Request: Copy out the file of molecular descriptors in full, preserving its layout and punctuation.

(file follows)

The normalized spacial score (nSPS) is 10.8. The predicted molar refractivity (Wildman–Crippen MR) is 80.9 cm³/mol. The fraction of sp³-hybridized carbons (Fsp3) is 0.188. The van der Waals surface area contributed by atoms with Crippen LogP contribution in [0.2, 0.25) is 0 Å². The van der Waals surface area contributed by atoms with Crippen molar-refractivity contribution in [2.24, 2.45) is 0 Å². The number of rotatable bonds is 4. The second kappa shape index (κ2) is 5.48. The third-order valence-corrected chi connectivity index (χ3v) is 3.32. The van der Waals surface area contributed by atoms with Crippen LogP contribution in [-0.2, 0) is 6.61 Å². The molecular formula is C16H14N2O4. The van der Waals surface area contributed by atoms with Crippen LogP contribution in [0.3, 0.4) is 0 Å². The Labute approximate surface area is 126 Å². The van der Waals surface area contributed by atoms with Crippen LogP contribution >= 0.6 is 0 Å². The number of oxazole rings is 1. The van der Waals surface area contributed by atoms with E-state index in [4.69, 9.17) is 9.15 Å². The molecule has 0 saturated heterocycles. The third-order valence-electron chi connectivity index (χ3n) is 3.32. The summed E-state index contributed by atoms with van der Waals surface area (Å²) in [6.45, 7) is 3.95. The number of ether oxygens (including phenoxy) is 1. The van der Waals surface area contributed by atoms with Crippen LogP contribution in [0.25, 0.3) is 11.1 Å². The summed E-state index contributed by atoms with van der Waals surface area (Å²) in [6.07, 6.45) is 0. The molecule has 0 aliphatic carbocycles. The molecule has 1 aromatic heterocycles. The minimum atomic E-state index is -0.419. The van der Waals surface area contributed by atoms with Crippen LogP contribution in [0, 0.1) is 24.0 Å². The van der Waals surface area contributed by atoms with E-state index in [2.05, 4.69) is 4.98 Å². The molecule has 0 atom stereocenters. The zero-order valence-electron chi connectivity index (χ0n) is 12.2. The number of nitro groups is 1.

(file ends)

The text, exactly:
The normalized spacial score (nSPS) is 10.8. The predicted molar refractivity (Wildman–Crippen MR) is 80.9 cm³/mol. The fraction of sp³-hybridized carbons (Fsp3) is 0.188. The van der Waals surface area contributed by atoms with Crippen LogP contribution in [0.2, 0.25) is 0 Å². The van der Waals surface area contributed by atoms with Crippen molar-refractivity contribution in [2.24, 2.45) is 0 Å². The number of rotatable bonds is 4. The second kappa shape index (κ2) is 5.48. The third-order valence-corrected chi connectivity index (χ3v) is 3.32. The van der Waals surface area contributed by atoms with Crippen LogP contribution in [-0.2, 0) is 6.61 Å². The molecular formula is C16H14N2O4. The van der Waals surface area contributed by atoms with Crippen LogP contribution in [0.3, 0.4) is 0 Å². The Labute approximate surface area is 126 Å². The van der Waals surface area contributed by atoms with Crippen LogP contribution >= 0.6 is 0 Å². The number of oxazole rings is 1. The van der Waals surface area contributed by atoms with E-state index in [4.69, 9.17) is 9.15 Å². The molecule has 0 saturated heterocycles. The third-order valence-electron chi connectivity index (χ3n) is 3.32. The summed E-state index contributed by atoms with van der Waals surface area (Å²) in [6.45, 7) is 3.95. The number of ether oxygens (including phenoxy) is 1. The van der Waals surface area contributed by atoms with Crippen LogP contribution in [0.25, 0.3) is 11.1 Å². The summed E-state index contributed by atoms with van der Waals surface area (Å²) in [6.07, 6.45) is 0. The molecule has 0 aliphatic carbocycles. The molecule has 1 aromatic heterocycles. The minimum atomic E-state index is -0.419. The van der Waals surface area contributed by atoms with Crippen LogP contribution in [0, 0.1) is 24.0 Å². The van der Waals surface area contributed by atoms with E-state index in [2.05, 4.69) is 4.98 Å². The molecule has 0 atom stereocenters. The zero-order valence-electron chi connectivity index (χ0n) is 12.2. The number of nitro groups is 1.